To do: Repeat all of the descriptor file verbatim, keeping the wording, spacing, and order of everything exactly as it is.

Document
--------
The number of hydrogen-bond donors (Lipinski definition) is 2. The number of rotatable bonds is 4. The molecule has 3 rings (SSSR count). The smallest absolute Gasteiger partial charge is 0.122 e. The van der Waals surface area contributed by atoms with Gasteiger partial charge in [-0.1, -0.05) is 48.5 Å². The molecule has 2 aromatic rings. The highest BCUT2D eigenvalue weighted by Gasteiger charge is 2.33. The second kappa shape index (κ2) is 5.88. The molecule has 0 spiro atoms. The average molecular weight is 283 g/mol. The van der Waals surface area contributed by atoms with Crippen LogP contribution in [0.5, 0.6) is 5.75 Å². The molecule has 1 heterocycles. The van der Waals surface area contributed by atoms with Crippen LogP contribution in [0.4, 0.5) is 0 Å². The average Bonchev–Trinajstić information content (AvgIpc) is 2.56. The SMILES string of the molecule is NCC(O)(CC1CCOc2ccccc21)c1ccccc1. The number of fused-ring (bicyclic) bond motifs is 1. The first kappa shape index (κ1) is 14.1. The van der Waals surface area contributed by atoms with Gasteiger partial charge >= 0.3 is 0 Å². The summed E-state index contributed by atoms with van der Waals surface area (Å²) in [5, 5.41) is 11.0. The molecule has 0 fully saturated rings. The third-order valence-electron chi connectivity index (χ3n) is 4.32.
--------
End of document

The number of hydrogen-bond donors (Lipinski definition) is 2. The number of rotatable bonds is 4. The molecule has 3 rings (SSSR count). The smallest absolute Gasteiger partial charge is 0.122 e. The van der Waals surface area contributed by atoms with Gasteiger partial charge in [-0.1, -0.05) is 48.5 Å². The molecule has 2 aromatic rings. The highest BCUT2D eigenvalue weighted by Gasteiger charge is 2.33. The second kappa shape index (κ2) is 5.88. The molecule has 0 spiro atoms. The average molecular weight is 283 g/mol. The van der Waals surface area contributed by atoms with Crippen LogP contribution in [0.5, 0.6) is 5.75 Å². The molecule has 1 heterocycles. The van der Waals surface area contributed by atoms with Crippen LogP contribution in [0.4, 0.5) is 0 Å². The average Bonchev–Trinajstić information content (AvgIpc) is 2.56. The SMILES string of the molecule is NCC(O)(CC1CCOc2ccccc21)c1ccccc1. The number of fused-ring (bicyclic) bond motifs is 1. The first kappa shape index (κ1) is 14.1. The van der Waals surface area contributed by atoms with Gasteiger partial charge >= 0.3 is 0 Å². The summed E-state index contributed by atoms with van der Waals surface area (Å²) in [5, 5.41) is 11.0. The molecule has 0 fully saturated rings. The third-order valence-electron chi connectivity index (χ3n) is 4.32.